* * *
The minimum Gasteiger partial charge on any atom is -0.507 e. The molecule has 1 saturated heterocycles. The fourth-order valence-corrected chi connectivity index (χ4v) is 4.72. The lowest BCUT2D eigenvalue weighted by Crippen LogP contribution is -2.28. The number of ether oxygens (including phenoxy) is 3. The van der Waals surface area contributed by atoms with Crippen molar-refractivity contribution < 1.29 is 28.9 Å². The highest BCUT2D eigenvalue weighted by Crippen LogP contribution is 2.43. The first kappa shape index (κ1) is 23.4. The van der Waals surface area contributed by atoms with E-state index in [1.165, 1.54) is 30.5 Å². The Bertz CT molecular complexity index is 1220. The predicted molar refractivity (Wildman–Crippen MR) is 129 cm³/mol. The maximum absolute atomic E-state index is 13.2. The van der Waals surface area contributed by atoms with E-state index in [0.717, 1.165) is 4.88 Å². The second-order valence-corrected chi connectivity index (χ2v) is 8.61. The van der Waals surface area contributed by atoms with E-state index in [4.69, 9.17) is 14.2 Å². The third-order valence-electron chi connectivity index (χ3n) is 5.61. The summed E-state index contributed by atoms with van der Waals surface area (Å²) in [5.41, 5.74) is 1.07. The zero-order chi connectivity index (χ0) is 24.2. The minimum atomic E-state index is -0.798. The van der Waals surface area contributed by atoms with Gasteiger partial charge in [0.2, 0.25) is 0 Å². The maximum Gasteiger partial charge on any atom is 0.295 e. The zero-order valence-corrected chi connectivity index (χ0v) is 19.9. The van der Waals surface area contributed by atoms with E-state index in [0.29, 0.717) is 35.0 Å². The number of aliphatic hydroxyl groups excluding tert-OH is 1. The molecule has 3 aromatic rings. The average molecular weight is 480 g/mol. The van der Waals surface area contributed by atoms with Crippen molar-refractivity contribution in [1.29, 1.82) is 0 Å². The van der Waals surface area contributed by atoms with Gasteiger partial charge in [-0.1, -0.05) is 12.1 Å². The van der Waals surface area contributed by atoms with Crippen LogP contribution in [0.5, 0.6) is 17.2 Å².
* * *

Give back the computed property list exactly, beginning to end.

The minimum Gasteiger partial charge on any atom is -0.507 e. The molecule has 1 saturated heterocycles. The fourth-order valence-corrected chi connectivity index (χ4v) is 4.72. The lowest BCUT2D eigenvalue weighted by Crippen LogP contribution is -2.28. The number of ether oxygens (including phenoxy) is 3. The van der Waals surface area contributed by atoms with Crippen molar-refractivity contribution < 1.29 is 28.9 Å². The highest BCUT2D eigenvalue weighted by Crippen LogP contribution is 2.43. The first kappa shape index (κ1) is 23.4. The van der Waals surface area contributed by atoms with E-state index in [1.165, 1.54) is 30.5 Å². The Bertz CT molecular complexity index is 1220. The predicted molar refractivity (Wildman–Crippen MR) is 129 cm³/mol. The maximum absolute atomic E-state index is 13.2. The van der Waals surface area contributed by atoms with E-state index in [0.717, 1.165) is 4.88 Å². The second-order valence-corrected chi connectivity index (χ2v) is 8.61. The van der Waals surface area contributed by atoms with E-state index in [4.69, 9.17) is 14.2 Å². The third-order valence-electron chi connectivity index (χ3n) is 5.61. The summed E-state index contributed by atoms with van der Waals surface area (Å²) in [5.41, 5.74) is 1.07. The zero-order chi connectivity index (χ0) is 24.2. The minimum atomic E-state index is -0.798. The van der Waals surface area contributed by atoms with Gasteiger partial charge in [0.2, 0.25) is 0 Å². The maximum Gasteiger partial charge on any atom is 0.295 e. The zero-order valence-corrected chi connectivity index (χ0v) is 19.9. The van der Waals surface area contributed by atoms with E-state index in [0.29, 0.717) is 35.0 Å². The number of aliphatic hydroxyl groups excluding tert-OH is 1. The molecule has 3 aromatic rings. The average molecular weight is 480 g/mol. The van der Waals surface area contributed by atoms with Crippen molar-refractivity contribution in [1.29, 1.82) is 0 Å². The van der Waals surface area contributed by atoms with Gasteiger partial charge in [-0.1, -0.05) is 12.1 Å². The van der Waals surface area contributed by atoms with Crippen LogP contribution in [0.5, 0.6) is 17.2 Å².